When the Suicide Bombers moved to town, there were concerns by neighbors and community leaders. There were also some protests.

The local chapter of the American Legion organized a rally outside the home of the Suicide Bombers. They held signs that said “Freedom of Speech: Yes. Freedom to Kill: No!”, “Threats of Violence Will Not Deter Us!”, and “Say NO to Terror!”, plus many others. They were a spirited crowd. Then little Samir, with his father watching proudly from the metal-reinforced viewhole in the front door, walked into the middle of the protesters and pressed the big red button in the center of his vest.

The boom was heard from miles away.

Protest rallies were severely cut back. The town elders passed hate-crime legislation banning protests on the grounds that such demonstrations not only served to reinforce stereotypes but also unnecessarily increased the risk of further violence.

In an effort to reach out to the Suicide Bombers, the Rotary Club organized a picnic at the park and invited the whole town to come and meet the Suicide Bombers. Most who came were polite, but stand-offish. The Suicide Bombers took note of the fact that beer and hot dogs were among the food items being served. They soon left the picnic, leaving little Sumah behind. She stood near the town elders and pressed the big red button on her vest.

The explosion destroyed a historic oak tree reportedly as old as the Bill of Rights.

The town unanimously adopted a “live and let live” policy towards the Suicide Bombers. Soon they became accepted members of the community. The father joined the Fraternal Order of Elks and participated in that organization’s weekly functions (now completely alcohol and pork free). The mother traded recipes for bludgeoned goat and other staples with the womenfolk, who no longer wore makeup or dressed provocatively like infidel whores.

In summers, they vacationed at the lake, the children playing in the water with life-preservers fitted over the top of their bomb-vests. Father would lie on a towel in the sand, dozing in the sun with his finger resting gently on the big red button, with mother right beside him on her own towel, sweating in the sun beneath her full length burka, a bulge showing in her middle where the explosive waistband was strapped. They were a happy family and these were happy times.

At school, little Abdullah was the class clown. Sometimes his antics required disciplinary action, like after the beheading of his classmate David Brinstein. Such discipline was handled with care, however, lest Abdullah’s finger begin to stray too close to the big red button on his vest.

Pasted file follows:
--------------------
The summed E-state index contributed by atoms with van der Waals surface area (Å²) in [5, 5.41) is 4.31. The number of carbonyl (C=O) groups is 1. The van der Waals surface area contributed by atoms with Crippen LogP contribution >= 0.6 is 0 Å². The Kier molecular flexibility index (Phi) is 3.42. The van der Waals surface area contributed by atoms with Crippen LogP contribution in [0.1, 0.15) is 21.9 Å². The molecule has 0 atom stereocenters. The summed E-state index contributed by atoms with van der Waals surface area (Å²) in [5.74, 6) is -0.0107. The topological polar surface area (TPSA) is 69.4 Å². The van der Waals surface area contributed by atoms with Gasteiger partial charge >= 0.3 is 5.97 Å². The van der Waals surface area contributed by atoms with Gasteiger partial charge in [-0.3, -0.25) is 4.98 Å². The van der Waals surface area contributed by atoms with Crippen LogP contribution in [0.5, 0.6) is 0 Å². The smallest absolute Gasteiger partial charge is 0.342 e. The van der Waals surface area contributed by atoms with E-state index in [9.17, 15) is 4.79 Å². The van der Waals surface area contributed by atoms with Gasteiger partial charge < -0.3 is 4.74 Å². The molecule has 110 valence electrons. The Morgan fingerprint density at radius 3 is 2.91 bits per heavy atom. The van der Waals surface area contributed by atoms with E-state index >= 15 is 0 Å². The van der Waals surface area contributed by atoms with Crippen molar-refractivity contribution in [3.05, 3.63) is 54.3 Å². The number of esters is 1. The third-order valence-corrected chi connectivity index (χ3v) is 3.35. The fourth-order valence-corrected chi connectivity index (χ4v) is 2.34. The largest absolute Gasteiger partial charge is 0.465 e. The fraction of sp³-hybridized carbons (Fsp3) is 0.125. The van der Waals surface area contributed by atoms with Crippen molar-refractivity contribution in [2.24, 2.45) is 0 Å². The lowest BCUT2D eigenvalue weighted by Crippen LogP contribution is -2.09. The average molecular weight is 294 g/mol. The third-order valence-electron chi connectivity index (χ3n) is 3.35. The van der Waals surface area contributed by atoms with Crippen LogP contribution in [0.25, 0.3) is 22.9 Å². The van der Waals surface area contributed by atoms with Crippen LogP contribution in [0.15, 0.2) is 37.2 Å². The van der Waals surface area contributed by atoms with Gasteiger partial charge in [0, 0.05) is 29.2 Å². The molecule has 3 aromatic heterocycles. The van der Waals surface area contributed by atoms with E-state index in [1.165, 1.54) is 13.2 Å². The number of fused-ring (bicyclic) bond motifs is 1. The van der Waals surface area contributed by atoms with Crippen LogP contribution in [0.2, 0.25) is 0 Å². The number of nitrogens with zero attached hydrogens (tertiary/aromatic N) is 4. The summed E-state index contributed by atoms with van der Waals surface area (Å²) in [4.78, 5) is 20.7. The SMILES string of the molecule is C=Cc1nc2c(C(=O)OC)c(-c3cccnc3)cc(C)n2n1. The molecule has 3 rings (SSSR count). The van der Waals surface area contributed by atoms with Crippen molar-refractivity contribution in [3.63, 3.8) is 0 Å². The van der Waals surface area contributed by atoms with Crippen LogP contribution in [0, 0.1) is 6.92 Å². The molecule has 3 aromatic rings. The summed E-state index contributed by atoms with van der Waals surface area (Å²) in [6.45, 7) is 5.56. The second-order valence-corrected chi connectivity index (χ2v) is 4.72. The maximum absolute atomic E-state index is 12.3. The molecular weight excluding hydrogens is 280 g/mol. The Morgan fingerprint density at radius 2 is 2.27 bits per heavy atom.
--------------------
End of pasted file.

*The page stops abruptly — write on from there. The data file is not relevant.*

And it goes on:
mushroom-cloud

One day, a substitute teacher had the temerity to scold Abdullah in front of his friends. Words were exchanged, and Abdullah, eyes flashing, told her “Daughter of Satan, forever will you serve me in Paradise,” just before his finger found the button.

The school, renamed Abdullah the Martyr Elementary, was rebuilt in record time and things returned to normal. Everyone was a little wiser and more considerate of the Suicide Bombers.

The father eventually became elected to the town council. At his swearing in, he gave a speech during which his finger, in a habit he had developed over the years, tapped and danced on the big red button of his explosive vest for the length of his oration. Though the hall was air-conditioned, everyone in attendance was sweating profusely. He was voted President of the Council in a unanimous voice vote immediately afterwards.

Many happy years passed for the Suicide Bombers in that town. There were parades and celebrations organized by the infidels in honor of the Suicide Bombers. This kept the Suicide Bombers in a perpetual state of pleasure and happiness, which was good for all concerned.

It just so happened that one day, the father decided it was time for him to retire from the family business. In a modest ceremony attended by all the townsfolk, he spoke briefly about his life’s dream to be a Suicide Bomber, about his pride in his children who had followed in his footsteps, and his great fondness for this, his adopted town.

Finally, as he reached the end of his brief remarks, there was just one thing left to do…

Piper down

bagpipes-small

The degeneration of “law” into regulation is a problem. The post-constitutional order is, too. But something bigger is in play. To remain free, a people need something more basic – the spirit of liberty. Once you’ve lost that, there are no easy roads back.

Mark Steyn